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Common Problems That May Delay Conception: Thyroid Imbalance

Common Problems That May Delay Conception: Thyroid Imbalance

thyroid-imbalance

The proper functioning of thyroid gland is important as it affects all organs of the body, especially the menstrual cycle. Both Hyperthyroidism and Hypothyroidism is bad as it speeds up and slows down the body processes. The Triiodothyronine (T3) and Thyroxin (T4) are released by the thyroid gland and are controlled by Thyroid Stimulating Hormone (TSH) released by Pituitary glands. Thyroid hormone plays a vital role maintaining the health of the baby and mother during pregnancy. By having proper medications and taking thyroid tests you can protect yourself and your baby from harm.

thyroid-imbalance

Patients with either hyper- or hypothyroidism can have fertility problems although it is certainly possible to have these diseases and still get pregnant. Once the diseases have been treated, it is important to recommence birth control (if desired), since fertility is restored quickly once the patient’s thyroid function is normal. Sub-clinical hypothyroidism can sometimes cause infertility and miscarriages and is, thus, usually treated in women of childbearing age that desire to become pregnant.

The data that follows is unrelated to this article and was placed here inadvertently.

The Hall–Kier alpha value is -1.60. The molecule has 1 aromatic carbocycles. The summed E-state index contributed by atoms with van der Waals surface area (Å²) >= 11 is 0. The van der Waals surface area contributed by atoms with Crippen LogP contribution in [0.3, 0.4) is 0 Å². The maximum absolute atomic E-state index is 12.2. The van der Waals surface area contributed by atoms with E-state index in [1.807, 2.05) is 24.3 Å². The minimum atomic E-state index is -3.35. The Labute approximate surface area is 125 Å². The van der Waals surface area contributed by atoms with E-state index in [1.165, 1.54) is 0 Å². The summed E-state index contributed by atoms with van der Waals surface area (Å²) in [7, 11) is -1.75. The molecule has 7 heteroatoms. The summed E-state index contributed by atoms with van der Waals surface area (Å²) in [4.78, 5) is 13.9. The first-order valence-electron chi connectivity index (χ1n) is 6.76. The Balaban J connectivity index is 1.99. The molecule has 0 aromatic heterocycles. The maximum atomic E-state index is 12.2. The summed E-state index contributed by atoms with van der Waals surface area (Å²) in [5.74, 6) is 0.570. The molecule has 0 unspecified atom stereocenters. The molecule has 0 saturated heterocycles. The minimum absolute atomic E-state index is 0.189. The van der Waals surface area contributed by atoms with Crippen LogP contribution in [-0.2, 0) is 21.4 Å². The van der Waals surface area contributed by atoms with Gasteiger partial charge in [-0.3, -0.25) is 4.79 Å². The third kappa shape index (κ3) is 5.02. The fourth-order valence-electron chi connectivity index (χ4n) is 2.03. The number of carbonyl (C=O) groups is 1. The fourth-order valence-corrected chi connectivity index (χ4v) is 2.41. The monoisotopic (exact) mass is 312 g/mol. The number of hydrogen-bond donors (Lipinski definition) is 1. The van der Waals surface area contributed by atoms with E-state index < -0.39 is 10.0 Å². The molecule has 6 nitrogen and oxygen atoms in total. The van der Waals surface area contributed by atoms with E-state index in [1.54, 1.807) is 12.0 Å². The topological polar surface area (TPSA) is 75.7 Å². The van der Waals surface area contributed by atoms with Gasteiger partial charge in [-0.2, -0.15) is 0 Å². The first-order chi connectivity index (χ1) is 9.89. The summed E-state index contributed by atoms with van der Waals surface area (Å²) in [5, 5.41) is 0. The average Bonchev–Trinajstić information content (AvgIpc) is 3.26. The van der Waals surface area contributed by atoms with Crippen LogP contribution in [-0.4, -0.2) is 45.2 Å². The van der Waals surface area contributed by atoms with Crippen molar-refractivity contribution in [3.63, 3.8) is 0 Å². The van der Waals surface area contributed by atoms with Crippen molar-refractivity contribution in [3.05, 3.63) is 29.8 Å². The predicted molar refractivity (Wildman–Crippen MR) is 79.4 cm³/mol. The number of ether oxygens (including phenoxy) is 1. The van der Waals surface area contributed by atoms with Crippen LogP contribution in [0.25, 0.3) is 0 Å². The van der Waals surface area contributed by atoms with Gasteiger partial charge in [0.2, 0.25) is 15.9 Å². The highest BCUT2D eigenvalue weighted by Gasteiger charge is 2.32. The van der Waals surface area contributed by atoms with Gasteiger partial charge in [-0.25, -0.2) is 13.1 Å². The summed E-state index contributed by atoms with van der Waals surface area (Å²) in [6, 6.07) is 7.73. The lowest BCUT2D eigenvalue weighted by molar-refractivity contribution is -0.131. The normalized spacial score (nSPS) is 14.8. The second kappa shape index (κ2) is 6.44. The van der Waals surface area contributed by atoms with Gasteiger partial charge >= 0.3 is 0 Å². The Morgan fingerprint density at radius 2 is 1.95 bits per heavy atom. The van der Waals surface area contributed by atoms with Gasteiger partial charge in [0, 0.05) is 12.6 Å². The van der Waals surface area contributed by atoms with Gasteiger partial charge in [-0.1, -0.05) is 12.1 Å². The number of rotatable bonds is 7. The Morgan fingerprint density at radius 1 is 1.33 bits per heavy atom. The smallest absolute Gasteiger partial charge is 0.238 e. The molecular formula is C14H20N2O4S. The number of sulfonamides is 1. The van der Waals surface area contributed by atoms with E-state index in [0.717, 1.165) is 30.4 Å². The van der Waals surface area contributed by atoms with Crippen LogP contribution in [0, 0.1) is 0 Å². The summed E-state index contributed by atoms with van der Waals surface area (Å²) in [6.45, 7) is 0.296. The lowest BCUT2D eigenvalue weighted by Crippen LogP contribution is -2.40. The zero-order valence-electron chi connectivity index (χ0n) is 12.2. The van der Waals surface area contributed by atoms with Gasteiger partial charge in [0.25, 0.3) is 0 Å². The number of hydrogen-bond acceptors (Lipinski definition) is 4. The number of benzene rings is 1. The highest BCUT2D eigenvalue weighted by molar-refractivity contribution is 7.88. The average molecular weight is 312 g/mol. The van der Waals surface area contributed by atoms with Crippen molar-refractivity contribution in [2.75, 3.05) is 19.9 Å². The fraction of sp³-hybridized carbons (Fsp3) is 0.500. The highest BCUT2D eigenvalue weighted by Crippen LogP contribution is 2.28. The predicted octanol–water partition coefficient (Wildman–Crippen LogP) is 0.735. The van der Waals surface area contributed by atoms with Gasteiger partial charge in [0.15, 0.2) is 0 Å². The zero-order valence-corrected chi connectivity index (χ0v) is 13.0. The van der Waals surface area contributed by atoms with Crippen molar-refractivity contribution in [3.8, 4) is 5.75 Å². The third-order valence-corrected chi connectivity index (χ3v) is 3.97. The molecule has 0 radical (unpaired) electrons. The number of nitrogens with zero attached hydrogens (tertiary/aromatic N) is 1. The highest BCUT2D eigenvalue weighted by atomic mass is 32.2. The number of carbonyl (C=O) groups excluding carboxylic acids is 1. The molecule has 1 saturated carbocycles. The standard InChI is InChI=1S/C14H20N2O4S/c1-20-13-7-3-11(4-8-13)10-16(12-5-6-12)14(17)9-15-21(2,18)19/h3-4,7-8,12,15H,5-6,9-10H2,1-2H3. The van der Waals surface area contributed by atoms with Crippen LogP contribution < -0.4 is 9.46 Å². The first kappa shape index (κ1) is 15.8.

In addition, both men and women with untreated thyroid disease often have decreased sexual desire (libido). Hyper- or hypothyroidism is also a cause for male infertility since sperm development requires normal thyroid hormone levels.

Preferably, Graves’ disease should be treated with radioactive iodine or by surgery before pregnancy to avoid the use of antithyroid medication during pregnancy. It is generally recommended to wait six months after radioactive iodine treatment before becoming pregnant.

One other cause of infertility in patients with thyroid disease is the uncommon condition of primary ovary failure. This is an autoimmune disorder, like Graves’ disease and Hashimoto’s thyroiditis, caused by proteins and white cells in the blood that attack proteins in the patient’s ovaries. This leads to the decreased size of the ovaries, the failure to ovulate, premature menopause, and infertility.

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